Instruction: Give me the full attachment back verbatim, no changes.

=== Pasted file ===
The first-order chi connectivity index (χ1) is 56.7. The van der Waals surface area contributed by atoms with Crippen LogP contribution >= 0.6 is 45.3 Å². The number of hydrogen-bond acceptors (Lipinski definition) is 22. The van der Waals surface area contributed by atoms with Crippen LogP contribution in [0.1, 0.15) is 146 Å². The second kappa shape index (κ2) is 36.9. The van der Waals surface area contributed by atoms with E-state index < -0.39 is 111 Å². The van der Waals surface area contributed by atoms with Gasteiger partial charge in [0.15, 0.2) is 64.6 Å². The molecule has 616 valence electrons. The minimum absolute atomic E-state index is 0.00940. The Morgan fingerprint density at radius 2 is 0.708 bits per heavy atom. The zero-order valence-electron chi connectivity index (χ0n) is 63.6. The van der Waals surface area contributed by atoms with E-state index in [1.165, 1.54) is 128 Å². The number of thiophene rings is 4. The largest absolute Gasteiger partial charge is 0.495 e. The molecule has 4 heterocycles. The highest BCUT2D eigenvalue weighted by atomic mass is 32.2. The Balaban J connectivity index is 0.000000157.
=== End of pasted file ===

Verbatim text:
The first-order chi connectivity index (χ1) is 56.7. The van der Waals surface area contributed by atoms with Crippen LogP contribution >= 0.6 is 45.3 Å². The number of hydrogen-bond acceptors (Lipinski definition) is 22. The van der Waals surface area contributed by atoms with Crippen LogP contribution in [0.1, 0.15) is 146 Å². The second kappa shape index (κ2) is 36.9. The van der Waals surface area contributed by atoms with E-state index < -0.39 is 111 Å². The van der Waals surface area contributed by atoms with Gasteiger partial charge in [0.15, 0.2) is 64.6 Å². The molecule has 616 valence electrons. The minimum absolute atomic E-state index is 0.00940. The Morgan fingerprint density at radius 2 is 0.708 bits per heavy atom. The zero-order valence-electron chi connectivity index (χ0n) is 63.6. The van der Waals surface area contributed by atoms with E-state index in [1.165, 1.54) is 128 Å². The number of thiophene rings is 4. The largest absolute Gasteiger partial charge is 0.495 e. The molecule has 4 heterocycles. The highest BCUT2D eigenvalue weighted by atomic mass is 32.2. The Balaban J connectivity index is 0.000000157.